Friday, November 23, 2018

Blame the 'Culture Wars' on 1968

From VDH, at Investors, "Did 1968 Win The Culture War?":
Most of the political and cultural agenda from that turbulent period — both the advances and the regressions — has long been institutionalized. The military draft, for good or bad, has remained defunct. There is greater transparency in politics, fewer smoke-filled rooms. Disabled children, once ostracized and/or dismissively labeled "retarded," are now far better integrated into society and treated more ethically as special-needs kids. The rights of women, minorities and the LGBT community are now widely accepted.

Yet lifestyles have been radically altered — and often not for the good. Before the late '60s, most Americans married before having children; afterward, not so much. One-parent households are now far more common.

Other legacies of the '60s include couples marrying later and having fewer children. A half-century later, these social inheritances often mean prolonged adolescence, older parents, delayed or nonexistent homeownership, and more emphasis on leisure time than on household chores.

Fashion remains '60s-influenced. There are few dress codes left. Even billionaires now dress in jeans, T-shirts and sneakers rather than slacks and wingtips. Wire-rim glasses of the 1950s were considered old people's spectacles. Then they became hip, and now they are standard.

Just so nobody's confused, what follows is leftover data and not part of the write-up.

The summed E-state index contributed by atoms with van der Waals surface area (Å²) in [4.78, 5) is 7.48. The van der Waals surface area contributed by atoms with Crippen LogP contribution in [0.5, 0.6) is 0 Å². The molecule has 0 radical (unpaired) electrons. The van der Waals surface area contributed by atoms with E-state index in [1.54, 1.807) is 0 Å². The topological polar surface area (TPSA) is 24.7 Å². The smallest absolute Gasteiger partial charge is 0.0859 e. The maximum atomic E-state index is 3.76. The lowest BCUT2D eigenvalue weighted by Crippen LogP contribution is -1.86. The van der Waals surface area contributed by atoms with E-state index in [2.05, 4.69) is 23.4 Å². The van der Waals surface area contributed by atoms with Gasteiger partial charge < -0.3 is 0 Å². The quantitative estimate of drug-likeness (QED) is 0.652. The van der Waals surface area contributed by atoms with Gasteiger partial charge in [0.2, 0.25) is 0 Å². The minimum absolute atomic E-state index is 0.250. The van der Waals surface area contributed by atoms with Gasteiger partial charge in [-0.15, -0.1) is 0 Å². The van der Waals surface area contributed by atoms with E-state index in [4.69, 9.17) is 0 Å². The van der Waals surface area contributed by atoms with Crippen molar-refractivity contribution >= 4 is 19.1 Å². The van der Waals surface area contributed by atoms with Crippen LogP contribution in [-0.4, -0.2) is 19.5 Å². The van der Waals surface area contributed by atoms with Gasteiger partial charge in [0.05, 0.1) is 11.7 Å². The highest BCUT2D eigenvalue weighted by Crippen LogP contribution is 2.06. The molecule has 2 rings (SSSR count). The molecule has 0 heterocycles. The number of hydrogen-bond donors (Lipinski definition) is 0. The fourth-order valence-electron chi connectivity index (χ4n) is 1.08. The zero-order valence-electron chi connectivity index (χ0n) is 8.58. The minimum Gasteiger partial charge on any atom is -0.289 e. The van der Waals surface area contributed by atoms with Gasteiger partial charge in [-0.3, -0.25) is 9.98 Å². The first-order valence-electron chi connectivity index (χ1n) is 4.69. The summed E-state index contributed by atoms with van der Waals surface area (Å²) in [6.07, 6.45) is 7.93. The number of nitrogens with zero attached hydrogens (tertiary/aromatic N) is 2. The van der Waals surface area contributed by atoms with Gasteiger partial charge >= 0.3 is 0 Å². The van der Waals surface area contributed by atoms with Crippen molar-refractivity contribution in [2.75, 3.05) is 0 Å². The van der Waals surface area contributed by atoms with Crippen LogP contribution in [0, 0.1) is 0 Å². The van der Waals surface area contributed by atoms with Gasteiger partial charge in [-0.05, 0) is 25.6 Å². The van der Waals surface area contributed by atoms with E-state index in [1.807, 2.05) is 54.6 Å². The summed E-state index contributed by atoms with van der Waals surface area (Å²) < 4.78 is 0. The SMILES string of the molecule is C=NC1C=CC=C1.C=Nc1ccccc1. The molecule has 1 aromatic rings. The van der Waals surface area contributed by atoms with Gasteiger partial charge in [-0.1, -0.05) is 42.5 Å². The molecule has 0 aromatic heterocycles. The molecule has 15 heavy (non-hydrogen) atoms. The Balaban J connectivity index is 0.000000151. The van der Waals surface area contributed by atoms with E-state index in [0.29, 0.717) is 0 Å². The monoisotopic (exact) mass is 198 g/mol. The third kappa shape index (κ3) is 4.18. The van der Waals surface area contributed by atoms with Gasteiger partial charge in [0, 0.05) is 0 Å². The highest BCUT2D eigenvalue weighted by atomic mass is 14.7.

The iconic drug of the '60s, marijuana, has been legalized in many states and soon may be decriminalized at the federal level.

Post-'60s movies routinely include the sort of profanity, nudity and graphic violence that was unknown in 1950s cinema. Big-screen romance is often no longer about courtship, romance and mystery, but lots of on-screen sex.

Promiscuity and hookups were redefined in the '60s as norms. They are now, too — but with lots of ensuing psychological, social and cultural damage.

Before the campus turmoil of the late '60s, there were almost no "studies" courses in the college curriculum. The ancient idea still persisted that the university was obligated to teach philosophy, literature, languages, science, math and the professions — along with the inductive method to use such knowledge to make sense of things.

Yet the impatient '60s threw out that disinterested notion as quaint, naive and a roadblock to utopia. The campus instead became a center of deductive progressive activism. Updated studies courses now train students to think politically correctly rather than empirically...